Why Change When It Ain't Broken

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QUOTE:

“The sad thing being, that most PC manufacturers still include PS2 keyboard, despite selling machines with, uh, sometimes 6 up to 8 USB ports on them. I wish more PC had been legacy free earlier, would have shaked up the PC market a bit more, and moved the whole enchilada forward a bit.”

This is a display of the nature of dull human beings, which can be most eminently felt among the unixers. They have a slogan for you to chant: “Why change when it ain't broken?”

The slogan “Why change when it ain't broken” has the air of being wise. I mean, really, why change when things ain't broken? Just because there's some new whiz-bang technology, we ought to eradicate all tradition and established bases to fit the new technology? That seems ridiculous. Thus, one will see in PC industries, or more so in the unix industries, a plethora of things backed-up and defended by the slogan “why change when it ain't broken!”.

However, a slight analysis by the wise will seem to say that we should all still be using abacuses instead of computers, because “Why change when things ain't broken?”. From this point of view, the stupidity of all the unix chanters will come to light.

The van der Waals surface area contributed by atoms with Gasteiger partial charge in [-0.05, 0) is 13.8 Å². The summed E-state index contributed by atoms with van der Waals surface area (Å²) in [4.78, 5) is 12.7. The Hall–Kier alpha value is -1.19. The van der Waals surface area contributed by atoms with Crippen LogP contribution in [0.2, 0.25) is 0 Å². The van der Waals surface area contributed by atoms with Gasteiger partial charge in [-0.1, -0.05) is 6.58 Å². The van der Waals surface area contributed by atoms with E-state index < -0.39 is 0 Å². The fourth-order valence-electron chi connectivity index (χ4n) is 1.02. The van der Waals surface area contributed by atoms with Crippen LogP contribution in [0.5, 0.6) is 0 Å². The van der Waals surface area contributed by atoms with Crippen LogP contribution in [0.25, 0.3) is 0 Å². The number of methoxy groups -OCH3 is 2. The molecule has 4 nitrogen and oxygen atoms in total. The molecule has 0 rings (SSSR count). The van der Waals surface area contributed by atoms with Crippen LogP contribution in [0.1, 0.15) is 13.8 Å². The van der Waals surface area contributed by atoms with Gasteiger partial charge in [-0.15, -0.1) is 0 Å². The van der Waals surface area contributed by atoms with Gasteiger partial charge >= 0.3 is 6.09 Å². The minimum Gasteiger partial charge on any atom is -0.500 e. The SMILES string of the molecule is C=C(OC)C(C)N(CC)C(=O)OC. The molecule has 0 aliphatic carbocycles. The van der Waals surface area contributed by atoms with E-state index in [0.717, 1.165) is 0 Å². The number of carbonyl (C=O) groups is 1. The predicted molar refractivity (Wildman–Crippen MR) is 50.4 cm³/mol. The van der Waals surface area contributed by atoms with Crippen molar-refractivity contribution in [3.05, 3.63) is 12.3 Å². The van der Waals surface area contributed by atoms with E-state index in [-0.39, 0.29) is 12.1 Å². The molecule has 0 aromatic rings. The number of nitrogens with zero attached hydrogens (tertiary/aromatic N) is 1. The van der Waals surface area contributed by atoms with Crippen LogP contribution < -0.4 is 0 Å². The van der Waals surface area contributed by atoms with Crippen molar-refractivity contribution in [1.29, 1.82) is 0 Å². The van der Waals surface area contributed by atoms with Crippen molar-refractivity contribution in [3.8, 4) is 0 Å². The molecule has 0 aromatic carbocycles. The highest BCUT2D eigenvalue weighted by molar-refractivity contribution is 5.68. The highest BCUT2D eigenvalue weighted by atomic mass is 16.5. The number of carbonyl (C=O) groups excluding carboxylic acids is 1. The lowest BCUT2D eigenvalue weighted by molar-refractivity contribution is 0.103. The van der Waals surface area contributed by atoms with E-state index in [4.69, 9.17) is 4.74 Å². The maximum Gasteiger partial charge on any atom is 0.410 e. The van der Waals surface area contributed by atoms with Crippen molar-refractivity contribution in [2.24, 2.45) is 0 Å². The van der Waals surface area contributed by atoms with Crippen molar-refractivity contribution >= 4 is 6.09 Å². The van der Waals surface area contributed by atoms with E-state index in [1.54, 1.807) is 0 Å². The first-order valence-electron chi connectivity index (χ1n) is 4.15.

To be sure, we cannot simply dismiss a slogan being stupid just because it can be. One should give a fair accessment.

The gist behind the analysis of “why change when things ain't broken” lies in rationality. We want to be forward looking, but meanwhile we don't want to go extreme, because we want to be sure that new ideas or technology are worthy of change, if not radical change. Those who refuse to change for new technologies may be wise, but those who refuse to change because they are lazy are stupid.

Now looking back at the USB & PC manufacture issue, where many PC ships with USB hardware and software that supports USB fully, yet still uses PS2 keyboard. From our analysis above, we see that this is indeed stupidity (actually, it's a matter of practical economy). And likewise, of the so many things in unix advocated by the horde of unixers, are the world's most fantastically stupid group of people. (if you think USB & PC situation being stupid, just think about USB situation in unixes. Good luck trying to get it up!)

Now, when a unixer reads the above analysis, he may become all huffy and puffy, especially those sys admins familiar with mission-critical unix servers. They will begin to chant the likes of “industrial tools for industrial jobs”, or “then how do you explain those million dollar servers that are all unixes?”. This is a smart-ass retort, and a smart-ass retort is “then how do you explain those billions of machines that are all Microsoft Windows? and a good portion of them being mission-critical servers too!”. Of course, smart-ass retorts don't mean nothing. Only in-depth analysis can we approach to understand a phenomenon.

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2005-05